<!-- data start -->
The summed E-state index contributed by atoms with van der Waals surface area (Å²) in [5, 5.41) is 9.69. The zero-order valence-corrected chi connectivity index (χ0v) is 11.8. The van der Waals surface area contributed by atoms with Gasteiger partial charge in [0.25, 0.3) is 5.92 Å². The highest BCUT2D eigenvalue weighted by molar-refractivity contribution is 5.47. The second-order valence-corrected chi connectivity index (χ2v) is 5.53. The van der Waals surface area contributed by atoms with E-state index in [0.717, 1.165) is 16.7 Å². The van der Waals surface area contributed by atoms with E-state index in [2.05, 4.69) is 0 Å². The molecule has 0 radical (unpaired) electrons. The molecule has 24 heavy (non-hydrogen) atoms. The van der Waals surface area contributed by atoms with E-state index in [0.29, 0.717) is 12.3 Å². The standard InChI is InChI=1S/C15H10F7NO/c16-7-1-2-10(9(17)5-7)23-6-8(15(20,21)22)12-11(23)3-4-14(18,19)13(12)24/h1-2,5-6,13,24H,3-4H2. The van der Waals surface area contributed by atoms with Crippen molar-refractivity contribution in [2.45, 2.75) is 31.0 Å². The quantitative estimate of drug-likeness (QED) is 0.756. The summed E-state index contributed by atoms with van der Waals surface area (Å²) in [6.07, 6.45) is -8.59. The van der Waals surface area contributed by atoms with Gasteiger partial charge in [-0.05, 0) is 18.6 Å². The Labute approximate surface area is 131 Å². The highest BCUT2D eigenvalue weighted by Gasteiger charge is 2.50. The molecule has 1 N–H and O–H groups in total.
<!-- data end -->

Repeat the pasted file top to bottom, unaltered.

The summed E-state index contributed by atoms with van der Waals surface area (Å²) in [5, 5.41) is 9.69. The zero-order valence-corrected chi connectivity index (χ0v) is 11.8. The van der Waals surface area contributed by atoms with Gasteiger partial charge in [0.25, 0.3) is 5.92 Å². The highest BCUT2D eigenvalue weighted by molar-refractivity contribution is 5.47. The second-order valence-corrected chi connectivity index (χ2v) is 5.53. The van der Waals surface area contributed by atoms with E-state index in [0.717, 1.165) is 16.7 Å². The van der Waals surface area contributed by atoms with E-state index in [2.05, 4.69) is 0 Å². The molecule has 0 radical (unpaired) electrons. The molecule has 24 heavy (non-hydrogen) atoms. The van der Waals surface area contributed by atoms with E-state index in [0.29, 0.717) is 12.3 Å². The standard InChI is InChI=1S/C15H10F7NO/c16-7-1-2-10(9(17)5-7)23-6-8(15(20,21)22)12-11(23)3-4-14(18,19)13(12)24/h1-2,5-6,13,24H,3-4H2. The van der Waals surface area contributed by atoms with Crippen molar-refractivity contribution in [2.45, 2.75) is 31.0 Å². The quantitative estimate of drug-likeness (QED) is 0.756. The summed E-state index contributed by atoms with van der Waals surface area (Å²) in [6.07, 6.45) is -8.59. The van der Waals surface area contributed by atoms with Gasteiger partial charge in [-0.05, 0) is 18.6 Å². The Labute approximate surface area is 131 Å². The highest BCUT2D eigenvalue weighted by Gasteiger charge is 2.50. The molecule has 1 N–H and O–H groups in total.